• Presupposed Reference: More a property of primary objects than of direct objects. Second place to subjects.
      • Metaphoric Idioms: I don't see how these apply to primary or direct objects.
      • Topic: New topics are usually introduced as primary or direct objects, the first time they occur.
      • "Highly Referential" NPs (e.g. Personal Pronouns, Proper Nouns, and Demonstratives), Can Always Occur As Subjects: And, to a lesser degree, as primary objects. But highly non-referential NPs are typically direct objects.
      • Subjects Are the Most Natural Targets of "Advancement" Transformations:
        • and in "applicative" languages, primary, or direct, objects, are the other most natural targets.
        • and in languages with ditransitive verbs, "dative movement", which is essentially applicativization that promotes the secondary or indirect object to the primary-or-direct-object "slot", naturally "targets" the primary or direct object.
        • Direct Objects, or Primary Objects, are always "promotable" to Subject by a language's Voice system ("passivization"), if anything is. In some languages, no single transformation can "promote" anything else (other than the Primary or the Direct Object, whichever the language has) to Subject; in such languages, in order to promote anything else to Subject, first it has to be promoted to Primary or Direct Object by some "applicativization" transformation.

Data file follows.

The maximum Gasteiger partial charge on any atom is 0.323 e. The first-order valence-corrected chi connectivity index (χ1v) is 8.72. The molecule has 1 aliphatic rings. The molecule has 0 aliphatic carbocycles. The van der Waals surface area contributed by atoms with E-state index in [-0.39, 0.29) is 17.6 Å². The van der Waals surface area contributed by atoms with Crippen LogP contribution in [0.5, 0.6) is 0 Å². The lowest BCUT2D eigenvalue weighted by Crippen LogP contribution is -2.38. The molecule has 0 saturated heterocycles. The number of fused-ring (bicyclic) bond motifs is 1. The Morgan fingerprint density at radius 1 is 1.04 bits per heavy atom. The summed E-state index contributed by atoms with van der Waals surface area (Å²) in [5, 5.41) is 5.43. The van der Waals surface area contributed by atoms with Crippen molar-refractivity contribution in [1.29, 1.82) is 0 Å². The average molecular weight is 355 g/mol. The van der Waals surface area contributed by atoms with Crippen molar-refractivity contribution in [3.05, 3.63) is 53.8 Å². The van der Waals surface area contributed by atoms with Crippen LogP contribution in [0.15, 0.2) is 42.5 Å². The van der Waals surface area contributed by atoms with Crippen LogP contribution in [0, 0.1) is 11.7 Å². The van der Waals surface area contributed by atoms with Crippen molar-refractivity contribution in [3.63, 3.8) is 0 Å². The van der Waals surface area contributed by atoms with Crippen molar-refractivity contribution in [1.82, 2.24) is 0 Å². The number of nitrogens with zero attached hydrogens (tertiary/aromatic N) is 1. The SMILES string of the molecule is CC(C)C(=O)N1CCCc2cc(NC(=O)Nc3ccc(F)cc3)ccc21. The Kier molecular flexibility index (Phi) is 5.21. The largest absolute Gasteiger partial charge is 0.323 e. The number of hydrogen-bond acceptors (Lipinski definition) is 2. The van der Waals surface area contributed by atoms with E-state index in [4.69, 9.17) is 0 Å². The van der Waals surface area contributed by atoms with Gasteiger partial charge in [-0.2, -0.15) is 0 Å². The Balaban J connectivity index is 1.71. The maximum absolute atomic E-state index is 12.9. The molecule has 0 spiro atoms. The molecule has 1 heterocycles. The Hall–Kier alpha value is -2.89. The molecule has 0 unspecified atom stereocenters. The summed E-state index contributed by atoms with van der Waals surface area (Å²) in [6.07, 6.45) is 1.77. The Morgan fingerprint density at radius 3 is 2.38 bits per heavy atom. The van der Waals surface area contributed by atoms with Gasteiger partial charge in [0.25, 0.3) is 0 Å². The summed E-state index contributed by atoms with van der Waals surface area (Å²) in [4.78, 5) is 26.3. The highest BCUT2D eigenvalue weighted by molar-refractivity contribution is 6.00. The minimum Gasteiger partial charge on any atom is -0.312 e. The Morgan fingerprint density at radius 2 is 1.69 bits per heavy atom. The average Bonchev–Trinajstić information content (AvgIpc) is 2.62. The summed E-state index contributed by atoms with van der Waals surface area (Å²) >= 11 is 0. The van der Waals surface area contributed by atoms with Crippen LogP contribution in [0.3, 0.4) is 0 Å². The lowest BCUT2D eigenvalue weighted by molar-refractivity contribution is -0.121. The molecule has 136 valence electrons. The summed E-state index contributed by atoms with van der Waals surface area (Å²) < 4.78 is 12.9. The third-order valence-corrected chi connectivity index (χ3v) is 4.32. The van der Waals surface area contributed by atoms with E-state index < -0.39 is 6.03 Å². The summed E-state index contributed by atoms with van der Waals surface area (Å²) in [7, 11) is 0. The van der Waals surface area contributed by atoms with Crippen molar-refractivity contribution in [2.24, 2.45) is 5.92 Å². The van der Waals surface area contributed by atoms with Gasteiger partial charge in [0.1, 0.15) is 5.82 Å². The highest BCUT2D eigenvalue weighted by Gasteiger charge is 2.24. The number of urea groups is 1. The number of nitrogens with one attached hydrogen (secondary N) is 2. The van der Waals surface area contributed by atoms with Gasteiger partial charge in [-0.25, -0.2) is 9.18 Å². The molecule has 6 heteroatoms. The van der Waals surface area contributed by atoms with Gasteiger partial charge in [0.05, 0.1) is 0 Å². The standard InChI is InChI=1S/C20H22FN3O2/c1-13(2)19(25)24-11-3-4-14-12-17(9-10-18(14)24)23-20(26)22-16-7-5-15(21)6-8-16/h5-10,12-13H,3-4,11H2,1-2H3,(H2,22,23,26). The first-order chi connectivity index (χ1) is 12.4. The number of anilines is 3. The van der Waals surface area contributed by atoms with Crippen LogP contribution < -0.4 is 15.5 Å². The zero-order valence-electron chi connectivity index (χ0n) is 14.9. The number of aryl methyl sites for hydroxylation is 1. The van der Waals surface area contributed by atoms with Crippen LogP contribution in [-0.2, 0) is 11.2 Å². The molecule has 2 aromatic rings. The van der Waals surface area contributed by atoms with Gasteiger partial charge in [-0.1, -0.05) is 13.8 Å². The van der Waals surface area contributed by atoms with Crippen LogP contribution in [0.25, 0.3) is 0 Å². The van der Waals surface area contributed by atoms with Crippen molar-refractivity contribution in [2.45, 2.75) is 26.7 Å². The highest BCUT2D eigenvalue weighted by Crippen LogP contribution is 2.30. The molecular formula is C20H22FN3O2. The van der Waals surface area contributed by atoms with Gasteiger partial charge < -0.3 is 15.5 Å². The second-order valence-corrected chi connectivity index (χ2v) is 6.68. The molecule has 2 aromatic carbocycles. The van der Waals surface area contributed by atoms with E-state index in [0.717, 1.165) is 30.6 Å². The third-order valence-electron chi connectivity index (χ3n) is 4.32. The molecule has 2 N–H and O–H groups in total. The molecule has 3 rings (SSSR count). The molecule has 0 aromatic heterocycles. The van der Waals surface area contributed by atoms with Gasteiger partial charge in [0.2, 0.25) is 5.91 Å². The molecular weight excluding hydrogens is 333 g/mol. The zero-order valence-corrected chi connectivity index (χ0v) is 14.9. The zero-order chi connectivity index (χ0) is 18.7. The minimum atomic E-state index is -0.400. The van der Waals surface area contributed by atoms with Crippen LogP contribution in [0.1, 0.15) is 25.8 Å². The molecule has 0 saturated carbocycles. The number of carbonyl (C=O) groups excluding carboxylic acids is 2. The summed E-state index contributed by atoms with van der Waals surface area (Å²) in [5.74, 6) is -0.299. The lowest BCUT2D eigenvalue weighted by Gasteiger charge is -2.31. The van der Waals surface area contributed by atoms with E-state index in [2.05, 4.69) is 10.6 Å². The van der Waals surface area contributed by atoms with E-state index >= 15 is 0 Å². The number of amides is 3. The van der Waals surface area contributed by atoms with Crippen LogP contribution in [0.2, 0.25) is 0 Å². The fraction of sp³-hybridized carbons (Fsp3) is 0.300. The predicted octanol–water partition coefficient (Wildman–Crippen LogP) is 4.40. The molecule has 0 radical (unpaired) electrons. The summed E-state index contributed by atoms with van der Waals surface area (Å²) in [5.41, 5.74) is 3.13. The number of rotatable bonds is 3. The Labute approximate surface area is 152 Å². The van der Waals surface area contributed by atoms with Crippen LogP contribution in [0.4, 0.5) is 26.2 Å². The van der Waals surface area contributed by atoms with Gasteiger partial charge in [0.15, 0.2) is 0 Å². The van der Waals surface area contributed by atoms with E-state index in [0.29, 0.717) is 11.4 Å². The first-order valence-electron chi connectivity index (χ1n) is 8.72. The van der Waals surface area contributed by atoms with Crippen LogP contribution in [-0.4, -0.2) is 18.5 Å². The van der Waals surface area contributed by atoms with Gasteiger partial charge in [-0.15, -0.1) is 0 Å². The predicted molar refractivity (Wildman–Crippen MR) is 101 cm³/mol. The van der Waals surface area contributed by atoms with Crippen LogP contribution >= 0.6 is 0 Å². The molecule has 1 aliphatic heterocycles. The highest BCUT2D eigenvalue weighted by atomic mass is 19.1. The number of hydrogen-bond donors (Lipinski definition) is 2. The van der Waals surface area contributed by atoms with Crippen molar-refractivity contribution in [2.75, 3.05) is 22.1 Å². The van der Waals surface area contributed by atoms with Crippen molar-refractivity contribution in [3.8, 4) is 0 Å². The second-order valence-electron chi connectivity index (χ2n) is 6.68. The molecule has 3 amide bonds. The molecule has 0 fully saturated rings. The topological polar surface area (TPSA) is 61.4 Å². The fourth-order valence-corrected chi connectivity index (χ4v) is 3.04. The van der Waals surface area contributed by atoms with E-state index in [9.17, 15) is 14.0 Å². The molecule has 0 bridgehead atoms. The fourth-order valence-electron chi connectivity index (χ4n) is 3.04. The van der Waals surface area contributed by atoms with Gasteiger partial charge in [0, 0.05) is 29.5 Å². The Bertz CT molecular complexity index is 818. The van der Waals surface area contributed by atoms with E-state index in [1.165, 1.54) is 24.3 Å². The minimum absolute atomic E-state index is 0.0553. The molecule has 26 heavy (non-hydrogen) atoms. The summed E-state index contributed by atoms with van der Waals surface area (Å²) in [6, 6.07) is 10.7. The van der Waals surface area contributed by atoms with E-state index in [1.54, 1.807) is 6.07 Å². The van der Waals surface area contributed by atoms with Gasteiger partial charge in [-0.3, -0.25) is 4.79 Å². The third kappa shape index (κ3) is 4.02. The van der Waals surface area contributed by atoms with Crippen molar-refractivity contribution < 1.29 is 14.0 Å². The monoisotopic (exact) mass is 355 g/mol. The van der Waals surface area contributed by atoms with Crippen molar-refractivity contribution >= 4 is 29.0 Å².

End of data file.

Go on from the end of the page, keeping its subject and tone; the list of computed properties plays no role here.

• Subjects Have Wider Logical Scope than Non-Subjects: I don't yet see how to revise this one to apply it to objects.
      • Subjects Usually Occur Earlier than Any Other Noun Phrase in Basic Sentences: But primary or direct objects usually occur closer to the verb than any other noun phrase in basic sentences.
      • Subjects Can Be Relativized, Questioned, and Cleft. Ordinarily the Noun-Phrase Accessibility Hierarchy governs this; Direct Objects, or Primary Objects, are second after Subjects on this hierarchy, so, if anything besides Subjects can be Relativized or Questioned or Cleft, Primary or Direct Objects can.